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Insight: Does Supply Create Its Own Demand?

A couple of weeks ago, the satirical newspaper The Onion reported that the City of San Francisco was looking to relocate because its current location had become too expensive. Funny though this was, I expected the follow-up story to focus on the economic development incentive package being put together to keep San Francisco where it is. 

A week or so later, Gabriel Metcalfe – head of the respected San Francisco urban planning organization SPUR – published a provocative piece in CityLab blaming the city’s affordability crisis on progressive politics – especially progressive politics of the no-growth kind. Progressive San Francisco, he argued, “had a fatal, Shakespearean flaw that would prove to be its undoing: It decided early on to be against new buildings. It decided that new development, with the exception of publicly subsidized affordable housing, was not welcome.”

All up and down California – especially in the expensive coastal enclaves around San Francisco and Los Angeles – community activists have been lately decrying how the rising cost of housing is making it impossible for normal people with normal incomes to live in these towns. Yet, as Metcalf points out, most of the time these same community activists are arguing that the trend toward high housing cost must be countered with... less housing construction. Or at least less market-rate housing construction. 

Not All NIMBYs Are Alike

Last week Harvard history professor Naomi Oreskes defended the public figure that many planners love to hate: the NIMBY. In a column in the Washington Post entitled, “Stop hating on NIMBYs. They’re saving communities,” she argues that "NIMBY" does not deserve the pejorative connotation that many in the planning community naturally ascribe to it.

Voters veer away from land use ballot drama in November elections

Californians voted cautiously this week if they chose to vote at all. It would be foolish to look for just one electoral mood in such a large state – but when voters considered ballot measures related to land use, they mainly chose to preserve status quos.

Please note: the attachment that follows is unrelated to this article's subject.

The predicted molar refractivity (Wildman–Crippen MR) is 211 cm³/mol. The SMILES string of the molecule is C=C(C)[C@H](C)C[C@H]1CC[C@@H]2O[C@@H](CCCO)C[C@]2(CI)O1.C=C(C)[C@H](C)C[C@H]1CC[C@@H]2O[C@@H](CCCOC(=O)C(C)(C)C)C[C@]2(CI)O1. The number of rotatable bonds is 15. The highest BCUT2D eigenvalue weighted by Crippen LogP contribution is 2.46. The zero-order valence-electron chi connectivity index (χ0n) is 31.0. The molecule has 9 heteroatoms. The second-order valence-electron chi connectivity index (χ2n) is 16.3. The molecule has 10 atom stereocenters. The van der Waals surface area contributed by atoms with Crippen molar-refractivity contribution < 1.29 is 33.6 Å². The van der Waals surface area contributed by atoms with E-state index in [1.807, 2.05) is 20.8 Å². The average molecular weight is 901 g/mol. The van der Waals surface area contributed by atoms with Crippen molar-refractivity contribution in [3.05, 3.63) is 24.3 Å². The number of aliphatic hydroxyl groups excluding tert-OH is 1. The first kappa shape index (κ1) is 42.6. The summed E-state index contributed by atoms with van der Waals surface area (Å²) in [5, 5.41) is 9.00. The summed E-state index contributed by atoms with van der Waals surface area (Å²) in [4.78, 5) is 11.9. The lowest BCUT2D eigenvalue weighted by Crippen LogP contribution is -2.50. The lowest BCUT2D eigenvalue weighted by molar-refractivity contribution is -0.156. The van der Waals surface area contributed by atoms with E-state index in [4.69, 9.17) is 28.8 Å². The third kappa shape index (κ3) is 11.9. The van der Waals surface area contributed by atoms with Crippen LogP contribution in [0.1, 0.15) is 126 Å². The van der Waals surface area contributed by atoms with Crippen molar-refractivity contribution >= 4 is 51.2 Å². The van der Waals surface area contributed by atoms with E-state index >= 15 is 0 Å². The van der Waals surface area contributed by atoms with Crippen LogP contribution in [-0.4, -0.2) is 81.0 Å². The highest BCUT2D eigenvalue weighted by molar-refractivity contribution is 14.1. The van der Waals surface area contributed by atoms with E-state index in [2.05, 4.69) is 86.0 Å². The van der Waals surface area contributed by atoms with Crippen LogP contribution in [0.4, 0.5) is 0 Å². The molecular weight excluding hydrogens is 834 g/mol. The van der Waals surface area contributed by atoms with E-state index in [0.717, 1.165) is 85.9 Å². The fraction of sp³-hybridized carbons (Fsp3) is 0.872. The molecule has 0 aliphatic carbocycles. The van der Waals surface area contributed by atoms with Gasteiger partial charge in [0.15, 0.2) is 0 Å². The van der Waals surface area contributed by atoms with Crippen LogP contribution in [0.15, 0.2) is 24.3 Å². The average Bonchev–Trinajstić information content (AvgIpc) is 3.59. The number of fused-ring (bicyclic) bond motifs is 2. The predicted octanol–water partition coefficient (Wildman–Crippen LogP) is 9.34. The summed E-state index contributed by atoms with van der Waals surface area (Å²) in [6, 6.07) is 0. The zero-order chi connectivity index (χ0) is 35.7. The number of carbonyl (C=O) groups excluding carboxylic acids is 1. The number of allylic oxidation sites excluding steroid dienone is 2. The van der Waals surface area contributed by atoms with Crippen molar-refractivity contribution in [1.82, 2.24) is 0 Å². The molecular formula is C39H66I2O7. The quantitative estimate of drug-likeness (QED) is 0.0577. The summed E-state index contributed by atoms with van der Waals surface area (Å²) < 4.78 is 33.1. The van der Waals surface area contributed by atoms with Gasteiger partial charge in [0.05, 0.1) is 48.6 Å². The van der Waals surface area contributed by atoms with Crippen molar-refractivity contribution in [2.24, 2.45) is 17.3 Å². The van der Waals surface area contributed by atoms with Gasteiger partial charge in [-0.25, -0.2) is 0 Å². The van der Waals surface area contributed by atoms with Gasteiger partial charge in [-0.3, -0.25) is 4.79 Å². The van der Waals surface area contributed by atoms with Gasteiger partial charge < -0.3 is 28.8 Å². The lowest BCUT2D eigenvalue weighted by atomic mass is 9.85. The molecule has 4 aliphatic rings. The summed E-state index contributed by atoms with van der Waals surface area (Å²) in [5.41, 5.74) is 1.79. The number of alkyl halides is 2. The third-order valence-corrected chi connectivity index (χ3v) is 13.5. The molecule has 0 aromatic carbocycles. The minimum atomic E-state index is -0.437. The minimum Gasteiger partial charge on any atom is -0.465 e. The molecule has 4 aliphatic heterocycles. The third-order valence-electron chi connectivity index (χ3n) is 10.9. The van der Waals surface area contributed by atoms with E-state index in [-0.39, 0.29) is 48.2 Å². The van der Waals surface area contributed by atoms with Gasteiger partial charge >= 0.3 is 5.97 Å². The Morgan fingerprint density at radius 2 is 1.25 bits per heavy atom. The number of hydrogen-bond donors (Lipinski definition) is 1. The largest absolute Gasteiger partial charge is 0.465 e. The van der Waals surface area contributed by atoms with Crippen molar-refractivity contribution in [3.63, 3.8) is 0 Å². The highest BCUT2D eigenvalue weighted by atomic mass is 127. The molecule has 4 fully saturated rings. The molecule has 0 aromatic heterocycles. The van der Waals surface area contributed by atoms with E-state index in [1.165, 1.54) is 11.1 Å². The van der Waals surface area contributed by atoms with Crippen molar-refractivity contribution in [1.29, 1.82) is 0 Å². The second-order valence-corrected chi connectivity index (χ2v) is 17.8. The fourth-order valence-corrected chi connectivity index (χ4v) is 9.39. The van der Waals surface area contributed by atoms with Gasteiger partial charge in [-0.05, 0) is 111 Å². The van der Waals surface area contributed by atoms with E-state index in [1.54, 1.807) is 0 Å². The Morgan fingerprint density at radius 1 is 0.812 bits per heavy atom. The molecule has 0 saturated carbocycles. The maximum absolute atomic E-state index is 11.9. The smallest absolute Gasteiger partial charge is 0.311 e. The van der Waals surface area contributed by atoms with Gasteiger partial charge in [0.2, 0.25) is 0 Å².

California land use ballot measures: selected results

Out of the many land use measures on California ballots, we profiled some picks at http://www.cp-dr.com/node/3613, and here we're offering a tracking grid of key measures for use in keeping score. The following is by county in alphabetical order.

CP&DR News Briefs, November 4, 2014: Elkind vs. Hernandez on CEQA transportation metrics, Round 2

Organizers have confirmed that attorney Jennifer Hernandez of Holland & Knight and Prof. Ethan Elkind of UCLA will both take part in a panel discussion of SB 375 and SB 743 at the University of San Francisco law school November 4. A third panelist will be Michael Schwartz of the San Francisco Municipal Transportation Authority.

Fourth District disapproves SD county climate plan, sends signals for SANDAG ruling

In an unpublished opinion, the Fourth District Court of Appeal has ruled that in adopting a climate action plan, San Diego County violated the California Environmental Quality Act by not following the mitigation measures the county laid out in the general plan process.

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CalEPA Expands Definition of Disadvantaged Census Tracts

CalEPA has expanded its definition of “disadvantaged communities” in the cap-and-trade grantmaking programs under SB 535 to the most environmentally burdened 25% of all census tracts.  

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Seventy Land Use Measures On Local Ballots

[This article was first posted October 30. Substantial new material was added November 2.]

California’s November 4 ballots are rich with local tax and land use measures. It’s a sign of fiscal pain in local governments, and of credible optimism that voters can and will accept taxation – though we’ll find that out for certain in a few days.

At the state level, Gov. Jerry Brown is campaigning indirectly for reelection by stumping for Propositions 1 and 2, the water bond and “rainy day fund” measures. As of Saturday the Sacramento Bee reported Brown’s television ads had yet to mention directly that his continued governorship requires voter ratification.